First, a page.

I think the form devised by Karen is a great way to respond to political speeches, policies, or books. Breaking the line of the original text is great fun of itself, but this then turns each line into a writing prompt. The book took me three months to write and I had so much fun going back to read Marx’s classic text.

I am now working on a fifteen minute multi-media version for public performance.

Here is an excerpt from The Combination.

The “dangerous class”, [lumpenproletariat] the social scum, that passively rotting mass thrown off by the lowest layers of the old society,
steady on, this suit is clean on, Sunday’s best, they’ll be no rat catching on this day of rest.

may, here and there, be swept into the movement by a proletarian revolution
there is much sweeping to be done, until we form a Vanguard and become all for one

its conditions of life, however, prepare it far more for the part of a bribed tool of reactionary intrigue
does this less than ‘precariat’ class lack the luxury of refusal?

In the conditions of the proletariat, those of old society at large are already virtually swamped.
just to be clear, this is a premonition – not yet a reality, it is just a welcome fear

The proletarian is without property; his relation to his wife and children has no longer anything in common with the bourgeois family relations;
any chance of the sex tonight love? Reproduction or pleasure? Er, pleasure? Ooh, come here you sexy bourgeois bastard!

modern industry labour, modern subjection to capital, the same in England as in France, in America as in Germany, has stripped him of every trace of national character.
yet stereotypes remain, just ask any stand-up comedian of old

Law, morality, religion, are to him so many bourgeois prejudices, behind which lurk in ambush just as many bourgeois interests
coming ready or not, we seek him here, we seek him there

All the preceding classes that got the upper hand sought to fortify their already acquired status by subjecting society at large to their conditions of appropriation.
and you can’t exactly fortify something that is nothing – nought plus nought still equals nowt

The proletarians cannot become masters of the productive forces of society, except by abolishing their own previous mode of appropriation
which be the doffing of the cap, and mucking of the hands

and thereby also every other previous mode of appropriation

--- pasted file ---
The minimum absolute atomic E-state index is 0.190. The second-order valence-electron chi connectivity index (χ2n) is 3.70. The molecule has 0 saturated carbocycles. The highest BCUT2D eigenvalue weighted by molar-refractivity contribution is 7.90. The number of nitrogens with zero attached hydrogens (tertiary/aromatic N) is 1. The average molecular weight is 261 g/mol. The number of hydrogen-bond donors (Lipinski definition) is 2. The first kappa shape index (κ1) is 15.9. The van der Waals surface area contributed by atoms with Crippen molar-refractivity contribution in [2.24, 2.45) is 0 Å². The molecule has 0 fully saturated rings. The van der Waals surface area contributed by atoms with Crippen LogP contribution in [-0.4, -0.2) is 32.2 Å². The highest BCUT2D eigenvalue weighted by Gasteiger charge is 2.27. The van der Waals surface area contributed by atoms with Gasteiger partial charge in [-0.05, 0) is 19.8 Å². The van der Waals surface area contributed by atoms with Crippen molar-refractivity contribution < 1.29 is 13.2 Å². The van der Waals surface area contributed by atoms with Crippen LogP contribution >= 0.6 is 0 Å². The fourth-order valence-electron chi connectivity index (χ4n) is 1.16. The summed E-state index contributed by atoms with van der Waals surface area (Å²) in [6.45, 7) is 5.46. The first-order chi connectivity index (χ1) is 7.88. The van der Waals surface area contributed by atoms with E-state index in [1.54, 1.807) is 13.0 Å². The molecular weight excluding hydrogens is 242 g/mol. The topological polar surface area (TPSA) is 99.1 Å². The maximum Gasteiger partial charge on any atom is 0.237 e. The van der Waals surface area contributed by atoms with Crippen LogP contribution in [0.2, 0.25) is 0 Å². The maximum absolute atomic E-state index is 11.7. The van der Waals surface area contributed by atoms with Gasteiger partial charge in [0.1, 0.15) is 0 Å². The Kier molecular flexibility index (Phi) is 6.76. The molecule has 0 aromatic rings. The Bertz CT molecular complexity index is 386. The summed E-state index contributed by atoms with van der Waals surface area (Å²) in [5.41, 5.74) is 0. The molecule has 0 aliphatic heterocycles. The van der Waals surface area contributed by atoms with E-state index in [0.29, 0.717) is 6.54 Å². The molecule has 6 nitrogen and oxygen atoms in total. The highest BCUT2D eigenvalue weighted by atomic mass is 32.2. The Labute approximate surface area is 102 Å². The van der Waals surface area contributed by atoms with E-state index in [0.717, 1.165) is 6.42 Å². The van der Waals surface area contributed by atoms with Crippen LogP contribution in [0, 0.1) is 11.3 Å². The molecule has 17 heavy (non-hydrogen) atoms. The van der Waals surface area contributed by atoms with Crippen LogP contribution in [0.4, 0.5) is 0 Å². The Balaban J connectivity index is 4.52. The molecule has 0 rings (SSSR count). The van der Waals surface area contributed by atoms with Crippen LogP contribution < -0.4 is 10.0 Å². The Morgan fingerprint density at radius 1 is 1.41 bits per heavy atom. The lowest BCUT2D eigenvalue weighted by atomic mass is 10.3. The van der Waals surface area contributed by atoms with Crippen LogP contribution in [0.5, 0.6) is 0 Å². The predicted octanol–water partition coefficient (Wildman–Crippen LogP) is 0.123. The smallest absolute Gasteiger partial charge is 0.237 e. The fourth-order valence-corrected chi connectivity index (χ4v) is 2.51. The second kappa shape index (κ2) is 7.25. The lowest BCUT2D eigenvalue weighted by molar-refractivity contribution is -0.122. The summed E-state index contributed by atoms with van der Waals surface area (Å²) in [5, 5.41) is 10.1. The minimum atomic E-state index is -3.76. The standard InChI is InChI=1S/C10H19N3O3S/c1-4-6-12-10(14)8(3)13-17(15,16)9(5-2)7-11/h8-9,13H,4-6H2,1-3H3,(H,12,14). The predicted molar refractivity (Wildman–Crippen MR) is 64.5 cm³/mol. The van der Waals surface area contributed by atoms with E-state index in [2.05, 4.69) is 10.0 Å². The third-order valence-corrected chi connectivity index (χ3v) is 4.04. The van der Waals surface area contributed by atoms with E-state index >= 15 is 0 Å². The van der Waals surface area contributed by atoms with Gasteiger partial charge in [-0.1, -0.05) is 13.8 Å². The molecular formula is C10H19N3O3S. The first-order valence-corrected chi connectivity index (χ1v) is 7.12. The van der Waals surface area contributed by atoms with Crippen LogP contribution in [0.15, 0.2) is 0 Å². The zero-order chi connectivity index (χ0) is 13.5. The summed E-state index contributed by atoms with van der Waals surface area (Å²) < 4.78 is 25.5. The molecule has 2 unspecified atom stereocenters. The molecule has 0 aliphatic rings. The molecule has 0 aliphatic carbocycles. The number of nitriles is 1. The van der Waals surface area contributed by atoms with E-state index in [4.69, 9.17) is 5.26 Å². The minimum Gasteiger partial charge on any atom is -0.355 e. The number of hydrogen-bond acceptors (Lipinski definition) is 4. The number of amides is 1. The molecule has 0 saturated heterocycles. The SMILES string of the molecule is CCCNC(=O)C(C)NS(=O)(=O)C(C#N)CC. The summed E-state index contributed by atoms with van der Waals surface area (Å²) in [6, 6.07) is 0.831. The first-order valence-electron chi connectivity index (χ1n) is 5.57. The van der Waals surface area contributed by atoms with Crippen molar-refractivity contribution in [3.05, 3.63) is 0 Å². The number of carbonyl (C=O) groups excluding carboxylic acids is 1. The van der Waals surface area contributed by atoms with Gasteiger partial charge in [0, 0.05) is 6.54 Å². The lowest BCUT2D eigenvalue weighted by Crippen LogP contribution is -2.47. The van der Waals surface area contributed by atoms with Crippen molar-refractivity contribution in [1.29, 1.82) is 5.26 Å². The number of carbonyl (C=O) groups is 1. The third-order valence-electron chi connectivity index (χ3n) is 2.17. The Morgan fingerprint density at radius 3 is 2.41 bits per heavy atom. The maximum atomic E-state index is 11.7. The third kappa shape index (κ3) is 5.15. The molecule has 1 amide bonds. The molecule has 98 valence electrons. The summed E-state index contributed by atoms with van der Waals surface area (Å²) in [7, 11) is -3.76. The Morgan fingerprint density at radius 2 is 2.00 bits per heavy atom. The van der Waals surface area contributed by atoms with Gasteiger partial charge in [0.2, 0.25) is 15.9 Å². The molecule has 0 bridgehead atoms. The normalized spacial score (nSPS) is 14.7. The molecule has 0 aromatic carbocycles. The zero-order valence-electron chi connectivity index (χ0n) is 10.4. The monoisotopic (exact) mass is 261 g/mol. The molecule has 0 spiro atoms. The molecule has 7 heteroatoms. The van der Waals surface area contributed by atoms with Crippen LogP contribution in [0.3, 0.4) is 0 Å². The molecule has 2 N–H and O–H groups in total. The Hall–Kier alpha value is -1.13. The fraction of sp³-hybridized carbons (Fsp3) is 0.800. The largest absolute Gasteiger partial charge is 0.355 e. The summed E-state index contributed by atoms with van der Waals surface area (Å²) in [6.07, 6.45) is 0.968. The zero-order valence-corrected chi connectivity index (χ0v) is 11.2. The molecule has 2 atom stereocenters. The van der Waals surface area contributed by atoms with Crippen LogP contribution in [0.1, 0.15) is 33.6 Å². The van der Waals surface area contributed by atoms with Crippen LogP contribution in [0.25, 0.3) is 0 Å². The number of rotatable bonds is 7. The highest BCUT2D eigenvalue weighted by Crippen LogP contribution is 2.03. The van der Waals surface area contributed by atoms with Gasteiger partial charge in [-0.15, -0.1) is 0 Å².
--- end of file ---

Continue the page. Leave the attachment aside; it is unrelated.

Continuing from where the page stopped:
that’ll be the thieving and gambling, womanising and fighting, at least that’s what the tabloids say
They have nothing of their own to secure and to fortify
for you may be prisoners, but there is no dilemma

their mission is to destroy all previous securities for, and insurances of, individual property
and don’t be giving us any of your French, La propriété, c’est le vol! – Karl thinks it’s self-refuting

All previous historical movements were movements of minorities, or in the interest of minorities
shall we ask the Diggers & Levellers, ask Gandhi and the 400 million Indians in 1947, ask Nelson Mandela, ask the Suffragettes, ask ourselves, is that not now in our past?

The proletarian movement is the self-conscious, independent movement of the immense majority, in the interest of the immense majority.
Now you’re sucking diesel. Yes, let’s give it to the Rees Moggs and all those weasels.

Though not in substance, yet in form, the struggle of the proletariat with the bourgeoisie is at first a national struggle.
If you ’bout this revolution, please stand up/ We ain’t got no one to trust/ Time is running up, feel the burn in my gut/ And if you got the guts, scream, “Fuck Donald Trump” (JB$$)

THE GIFT SHOP

You can buy Precarious directly from me for £8 (incl P&P UK only), or £10 (incl P&P worldwide).

You can buy The Combination from Culture Matters for £6 (plus £1.50 P&P) here.

OR OR OR OR OR

You can buy both directly from me for £12 (incl P&P – UK only), or £15 (incl P&P worldwide)